Toronto (May 9, 2019) — BLG client Globalive Capital Inc. recently had a significant win at the Court of Appeal, which dismissed The Catalyst Capital Group's appeal in The Catalyst Capital Group Inc. v. VimpelCom Ltd.
The Court of Appeal upheld the motions judge, Justice Hainey's, decision, dismissing Catalyst's claim for $1.3 billion against Globalive and other defendants as barred by res judicata and as an abuse of process. The Court of Appeal also upheld Justice Hainey's decision to strike Catalyst's breach of contract claim against Globalive without leave to amend.
Catalyst's claim concerned its failed bid to purchase WIND Mobile in 2014. After another consortium successfully purchased WIND, Catalyst claimed against West Face Capital — a member of the consortium — arguing that the consortium's bid was based on Catalyst's confidential information that West Face had allegedly obtained from Brandon Moyse, a former Catalyst employee who was also named as a defendant in that action.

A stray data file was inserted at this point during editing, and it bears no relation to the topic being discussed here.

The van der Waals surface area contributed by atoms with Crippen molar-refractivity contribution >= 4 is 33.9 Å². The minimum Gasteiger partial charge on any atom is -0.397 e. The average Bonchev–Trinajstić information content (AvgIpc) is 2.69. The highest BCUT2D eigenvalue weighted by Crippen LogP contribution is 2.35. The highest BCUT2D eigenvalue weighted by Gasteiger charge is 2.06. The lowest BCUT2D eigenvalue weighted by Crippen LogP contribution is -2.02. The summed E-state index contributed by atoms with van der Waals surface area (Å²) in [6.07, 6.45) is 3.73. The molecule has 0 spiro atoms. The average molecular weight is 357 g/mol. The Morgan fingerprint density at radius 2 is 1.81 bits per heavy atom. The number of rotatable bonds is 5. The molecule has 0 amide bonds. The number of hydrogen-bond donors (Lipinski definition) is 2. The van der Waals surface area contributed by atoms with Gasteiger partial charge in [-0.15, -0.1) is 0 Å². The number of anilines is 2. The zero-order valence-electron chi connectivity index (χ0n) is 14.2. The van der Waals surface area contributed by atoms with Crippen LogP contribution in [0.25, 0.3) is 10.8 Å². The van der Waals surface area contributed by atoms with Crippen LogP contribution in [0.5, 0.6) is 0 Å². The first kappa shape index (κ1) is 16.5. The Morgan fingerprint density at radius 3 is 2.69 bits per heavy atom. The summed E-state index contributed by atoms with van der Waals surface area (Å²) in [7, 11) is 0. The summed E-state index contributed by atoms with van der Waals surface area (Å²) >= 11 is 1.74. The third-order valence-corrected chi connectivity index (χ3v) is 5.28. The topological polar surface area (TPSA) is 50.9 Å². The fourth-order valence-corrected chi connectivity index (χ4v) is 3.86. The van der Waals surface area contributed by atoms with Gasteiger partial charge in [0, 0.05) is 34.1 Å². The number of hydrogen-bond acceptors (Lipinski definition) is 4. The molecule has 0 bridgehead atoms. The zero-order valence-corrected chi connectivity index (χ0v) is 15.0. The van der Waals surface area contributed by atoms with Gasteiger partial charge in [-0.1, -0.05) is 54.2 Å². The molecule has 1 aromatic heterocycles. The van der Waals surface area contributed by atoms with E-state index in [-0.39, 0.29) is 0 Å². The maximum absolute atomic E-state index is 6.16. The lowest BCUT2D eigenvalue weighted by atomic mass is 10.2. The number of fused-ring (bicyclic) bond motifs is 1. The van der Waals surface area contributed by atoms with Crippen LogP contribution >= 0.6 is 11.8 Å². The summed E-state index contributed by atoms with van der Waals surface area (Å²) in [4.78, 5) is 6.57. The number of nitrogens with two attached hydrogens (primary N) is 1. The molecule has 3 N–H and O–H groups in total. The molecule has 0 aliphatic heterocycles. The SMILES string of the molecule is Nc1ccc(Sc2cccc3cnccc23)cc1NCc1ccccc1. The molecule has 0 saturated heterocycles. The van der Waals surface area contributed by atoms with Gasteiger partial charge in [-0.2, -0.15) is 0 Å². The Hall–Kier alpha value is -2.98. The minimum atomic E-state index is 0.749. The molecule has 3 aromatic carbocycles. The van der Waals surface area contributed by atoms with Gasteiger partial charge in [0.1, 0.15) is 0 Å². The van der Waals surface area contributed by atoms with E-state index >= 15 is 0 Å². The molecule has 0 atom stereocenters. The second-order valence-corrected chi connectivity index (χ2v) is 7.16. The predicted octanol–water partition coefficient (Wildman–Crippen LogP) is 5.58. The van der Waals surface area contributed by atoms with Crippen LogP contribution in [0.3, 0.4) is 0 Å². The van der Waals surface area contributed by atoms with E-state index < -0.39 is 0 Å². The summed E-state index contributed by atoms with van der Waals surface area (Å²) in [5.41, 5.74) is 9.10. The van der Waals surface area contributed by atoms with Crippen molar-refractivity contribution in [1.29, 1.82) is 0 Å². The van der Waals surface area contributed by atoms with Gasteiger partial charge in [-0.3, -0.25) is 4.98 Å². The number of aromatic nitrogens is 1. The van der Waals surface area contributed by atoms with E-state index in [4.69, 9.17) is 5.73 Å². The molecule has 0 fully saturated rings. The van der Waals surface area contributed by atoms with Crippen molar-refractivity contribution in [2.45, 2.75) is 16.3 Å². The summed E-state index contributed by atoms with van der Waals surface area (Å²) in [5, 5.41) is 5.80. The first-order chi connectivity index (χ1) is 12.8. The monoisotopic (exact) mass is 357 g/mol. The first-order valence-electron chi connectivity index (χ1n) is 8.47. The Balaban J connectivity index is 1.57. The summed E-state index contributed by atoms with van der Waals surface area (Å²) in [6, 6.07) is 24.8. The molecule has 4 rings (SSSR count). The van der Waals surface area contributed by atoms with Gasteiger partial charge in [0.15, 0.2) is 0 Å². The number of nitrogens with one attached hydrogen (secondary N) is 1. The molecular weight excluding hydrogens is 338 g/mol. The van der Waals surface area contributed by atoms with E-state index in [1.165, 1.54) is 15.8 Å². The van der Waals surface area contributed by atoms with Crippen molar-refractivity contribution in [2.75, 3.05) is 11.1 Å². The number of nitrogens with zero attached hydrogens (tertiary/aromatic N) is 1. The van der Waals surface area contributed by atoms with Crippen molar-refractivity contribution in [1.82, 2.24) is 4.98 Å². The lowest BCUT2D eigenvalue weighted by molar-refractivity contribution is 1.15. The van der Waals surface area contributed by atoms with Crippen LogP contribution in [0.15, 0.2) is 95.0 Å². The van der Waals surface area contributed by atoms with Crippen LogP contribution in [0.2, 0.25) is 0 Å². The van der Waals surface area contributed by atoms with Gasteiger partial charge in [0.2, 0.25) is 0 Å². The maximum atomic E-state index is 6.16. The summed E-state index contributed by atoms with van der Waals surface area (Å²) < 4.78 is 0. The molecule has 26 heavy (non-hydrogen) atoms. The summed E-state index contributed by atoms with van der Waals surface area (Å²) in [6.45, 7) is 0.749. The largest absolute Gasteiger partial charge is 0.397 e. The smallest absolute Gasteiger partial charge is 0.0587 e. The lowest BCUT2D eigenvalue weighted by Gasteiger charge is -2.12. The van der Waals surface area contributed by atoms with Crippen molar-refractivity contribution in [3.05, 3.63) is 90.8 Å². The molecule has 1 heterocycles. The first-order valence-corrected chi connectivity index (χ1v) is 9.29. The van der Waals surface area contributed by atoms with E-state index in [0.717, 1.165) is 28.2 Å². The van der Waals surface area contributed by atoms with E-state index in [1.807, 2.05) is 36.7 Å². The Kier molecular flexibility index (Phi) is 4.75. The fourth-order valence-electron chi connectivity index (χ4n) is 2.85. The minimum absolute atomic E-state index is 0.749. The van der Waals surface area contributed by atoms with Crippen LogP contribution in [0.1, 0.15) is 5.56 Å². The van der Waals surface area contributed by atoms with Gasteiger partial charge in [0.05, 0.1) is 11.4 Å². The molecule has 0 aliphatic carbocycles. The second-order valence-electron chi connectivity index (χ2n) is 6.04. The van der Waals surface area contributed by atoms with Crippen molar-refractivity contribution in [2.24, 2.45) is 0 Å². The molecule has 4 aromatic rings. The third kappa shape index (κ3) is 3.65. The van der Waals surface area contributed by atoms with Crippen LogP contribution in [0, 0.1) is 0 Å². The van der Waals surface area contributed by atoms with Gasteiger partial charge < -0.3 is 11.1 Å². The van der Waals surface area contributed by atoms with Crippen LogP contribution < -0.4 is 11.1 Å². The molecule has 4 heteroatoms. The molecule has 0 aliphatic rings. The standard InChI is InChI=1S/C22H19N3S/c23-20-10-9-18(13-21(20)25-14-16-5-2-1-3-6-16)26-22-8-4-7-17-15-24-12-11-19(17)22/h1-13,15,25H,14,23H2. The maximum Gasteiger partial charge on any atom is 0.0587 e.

Justice Newbould dismissed Catalyst's claim in the Moyse action. He held that the consortium did not receive any of Catalyst's confidential information, and in any case Catalyst wouldn't have closed its bid for WIND and therefore suffered no damages.
Five days before the trial of the Moyse action began, Catalyst issued a claim against West Face and all the other members of the successful consortium — including Globalive — VimpelCom, the vendor, and UBS, its financial consultant, claiming that the consortium's bid was based on confidential information allegedly obtained from sources other than Moyse.
In light of Justice Newbould's decision in the Moyse action, the defendants in the second action brought a motion to stay or dismiss the second action as res judicata and an abuse of process. Justice Hainey allowed the motion, holding that Catalyst was seeking to re-litigate the reasons it lost its bid for WIND that Justice Newbould had already addressed in the Moyse action. He held that the new action was therefore barred by issue estoppel and cause of action estoppel, and was also an abuse of process. Justice Hainey awarded the successful defendants substantial indemnity costs.
The Court of Appeal unanimously upheld Justice Hainey's decision.
The content of this article is intended to provide a general guide to the subject matter. Specialist advice should be sought about your specific circumstances.